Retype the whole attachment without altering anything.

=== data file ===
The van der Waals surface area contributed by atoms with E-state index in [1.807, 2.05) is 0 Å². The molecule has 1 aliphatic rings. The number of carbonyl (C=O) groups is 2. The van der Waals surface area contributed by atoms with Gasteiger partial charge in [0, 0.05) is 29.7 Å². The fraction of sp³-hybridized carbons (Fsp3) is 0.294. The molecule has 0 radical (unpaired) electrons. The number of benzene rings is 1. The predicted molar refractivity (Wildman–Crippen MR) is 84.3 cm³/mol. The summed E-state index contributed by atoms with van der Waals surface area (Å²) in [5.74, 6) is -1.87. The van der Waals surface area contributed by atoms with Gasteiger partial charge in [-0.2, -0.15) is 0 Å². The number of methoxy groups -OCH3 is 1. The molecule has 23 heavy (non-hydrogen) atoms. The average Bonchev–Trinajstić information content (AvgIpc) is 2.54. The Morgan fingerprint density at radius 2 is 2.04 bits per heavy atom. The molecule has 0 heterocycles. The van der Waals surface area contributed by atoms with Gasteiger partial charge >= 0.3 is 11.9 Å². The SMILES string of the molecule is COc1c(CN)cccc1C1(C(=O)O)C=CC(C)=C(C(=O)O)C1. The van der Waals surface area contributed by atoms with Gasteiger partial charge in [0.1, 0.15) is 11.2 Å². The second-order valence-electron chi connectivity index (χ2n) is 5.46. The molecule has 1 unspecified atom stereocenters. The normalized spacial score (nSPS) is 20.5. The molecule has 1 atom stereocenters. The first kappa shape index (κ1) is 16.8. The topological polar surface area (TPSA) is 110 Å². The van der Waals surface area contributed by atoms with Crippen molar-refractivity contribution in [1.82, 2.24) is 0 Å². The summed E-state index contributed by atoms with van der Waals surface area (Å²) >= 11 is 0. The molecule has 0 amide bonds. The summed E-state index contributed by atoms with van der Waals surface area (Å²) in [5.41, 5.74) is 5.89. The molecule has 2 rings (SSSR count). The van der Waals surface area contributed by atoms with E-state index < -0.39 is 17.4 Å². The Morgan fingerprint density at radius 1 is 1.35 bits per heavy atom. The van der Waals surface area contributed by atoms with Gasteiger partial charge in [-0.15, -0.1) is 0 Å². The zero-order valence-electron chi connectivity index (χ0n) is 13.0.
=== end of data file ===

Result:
The van der Waals surface area contributed by atoms with E-state index in [1.807, 2.05) is 0 Å². The molecule has 1 aliphatic rings. The number of carbonyl (C=O) groups is 2. The van der Waals surface area contributed by atoms with Gasteiger partial charge in [0, 0.05) is 29.7 Å². The fraction of sp³-hybridized carbons (Fsp3) is 0.294. The molecule has 0 radical (unpaired) electrons. The number of benzene rings is 1. The predicted molar refractivity (Wildman–Crippen MR) is 84.3 cm³/mol. The summed E-state index contributed by atoms with van der Waals surface area (Å²) in [5.74, 6) is -1.87. The van der Waals surface area contributed by atoms with Gasteiger partial charge in [-0.2, -0.15) is 0 Å². The number of methoxy groups -OCH3 is 1. The molecule has 23 heavy (non-hydrogen) atoms. The average Bonchev–Trinajstić information content (AvgIpc) is 2.54. The Morgan fingerprint density at radius 2 is 2.04 bits per heavy atom. The molecule has 0 heterocycles. The van der Waals surface area contributed by atoms with Gasteiger partial charge >= 0.3 is 11.9 Å². The SMILES string of the molecule is COc1c(CN)cccc1C1(C(=O)O)C=CC(C)=C(C(=O)O)C1. The van der Waals surface area contributed by atoms with Gasteiger partial charge in [0.1, 0.15) is 11.2 Å². The second-order valence-electron chi connectivity index (χ2n) is 5.46. The molecule has 1 unspecified atom stereocenters. The normalized spacial score (nSPS) is 20.5. The molecule has 1 atom stereocenters. The first kappa shape index (κ1) is 16.8. The topological polar surface area (TPSA) is 110 Å². The van der Waals surface area contributed by atoms with Crippen molar-refractivity contribution in [1.82, 2.24) is 0 Å². The summed E-state index contributed by atoms with van der Waals surface area (Å²) >= 11 is 0. The molecule has 0 amide bonds. The summed E-state index contributed by atoms with van der Waals surface area (Å²) in [5.41, 5.74) is 5.89. The molecule has 2 rings (SSSR count). The van der Waals surface area contributed by atoms with E-state index < -0.39 is 17.4 Å². The Morgan fingerprint density at radius 1 is 1.35 bits per heavy atom. The van der Waals surface area contributed by atoms with Gasteiger partial charge in [-0.15, -0.1) is 0 Å². The zero-order valence-electron chi connectivity index (χ0n) is 13.0.